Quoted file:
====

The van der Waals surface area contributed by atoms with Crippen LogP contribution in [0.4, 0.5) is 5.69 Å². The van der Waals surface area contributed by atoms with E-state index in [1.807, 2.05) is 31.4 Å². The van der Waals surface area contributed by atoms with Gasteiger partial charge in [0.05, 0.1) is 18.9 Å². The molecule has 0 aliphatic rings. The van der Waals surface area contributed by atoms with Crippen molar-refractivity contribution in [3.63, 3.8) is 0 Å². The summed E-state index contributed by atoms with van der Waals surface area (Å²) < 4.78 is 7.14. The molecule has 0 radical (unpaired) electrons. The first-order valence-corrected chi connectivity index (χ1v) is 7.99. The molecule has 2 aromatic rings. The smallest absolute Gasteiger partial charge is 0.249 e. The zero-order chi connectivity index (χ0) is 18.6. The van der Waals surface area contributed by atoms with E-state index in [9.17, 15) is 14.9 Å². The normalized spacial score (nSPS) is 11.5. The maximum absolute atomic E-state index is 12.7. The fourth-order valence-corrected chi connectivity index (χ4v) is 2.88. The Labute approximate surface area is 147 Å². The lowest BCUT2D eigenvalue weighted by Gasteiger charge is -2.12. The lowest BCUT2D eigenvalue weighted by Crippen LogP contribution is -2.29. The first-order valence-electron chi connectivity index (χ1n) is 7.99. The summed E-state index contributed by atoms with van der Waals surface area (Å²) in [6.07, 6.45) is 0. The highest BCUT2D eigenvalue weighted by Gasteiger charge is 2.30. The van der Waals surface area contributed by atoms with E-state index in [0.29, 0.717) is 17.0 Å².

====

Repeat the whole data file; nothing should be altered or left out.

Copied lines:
The van der Waals surface area contributed by atoms with Crippen LogP contribution in [0.4, 0.5) is 5.69 Å². The van der Waals surface area contributed by atoms with E-state index in [1.807, 2.05) is 31.4 Å². The van der Waals surface area contributed by atoms with Gasteiger partial charge in [0.05, 0.1) is 18.9 Å². The molecule has 0 aliphatic rings. The van der Waals surface area contributed by atoms with Crippen molar-refractivity contribution in [3.63, 3.8) is 0 Å². The summed E-state index contributed by atoms with van der Waals surface area (Å²) < 4.78 is 7.14. The molecule has 0 radical (unpaired) electrons. The first-order valence-corrected chi connectivity index (χ1v) is 7.99. The molecule has 2 aromatic rings. The smallest absolute Gasteiger partial charge is 0.249 e. The zero-order chi connectivity index (χ0) is 18.6. The van der Waals surface area contributed by atoms with E-state index in [9.17, 15) is 14.9 Å². The normalized spacial score (nSPS) is 11.5. The maximum absolute atomic E-state index is 12.7. The fourth-order valence-corrected chi connectivity index (χ4v) is 2.88. The Labute approximate surface area is 147 Å². The lowest BCUT2D eigenvalue weighted by Gasteiger charge is -2.12. The lowest BCUT2D eigenvalue weighted by Crippen LogP contribution is -2.29. The first-order valence-electron chi connectivity index (χ1n) is 7.99. The summed E-state index contributed by atoms with van der Waals surface area (Å²) in [6.07, 6.45) is 0. The highest BCUT2D eigenvalue weighted by Gasteiger charge is 2.30. The van der Waals surface area contributed by atoms with E-state index in [0.29, 0.717) is 17.0 Å².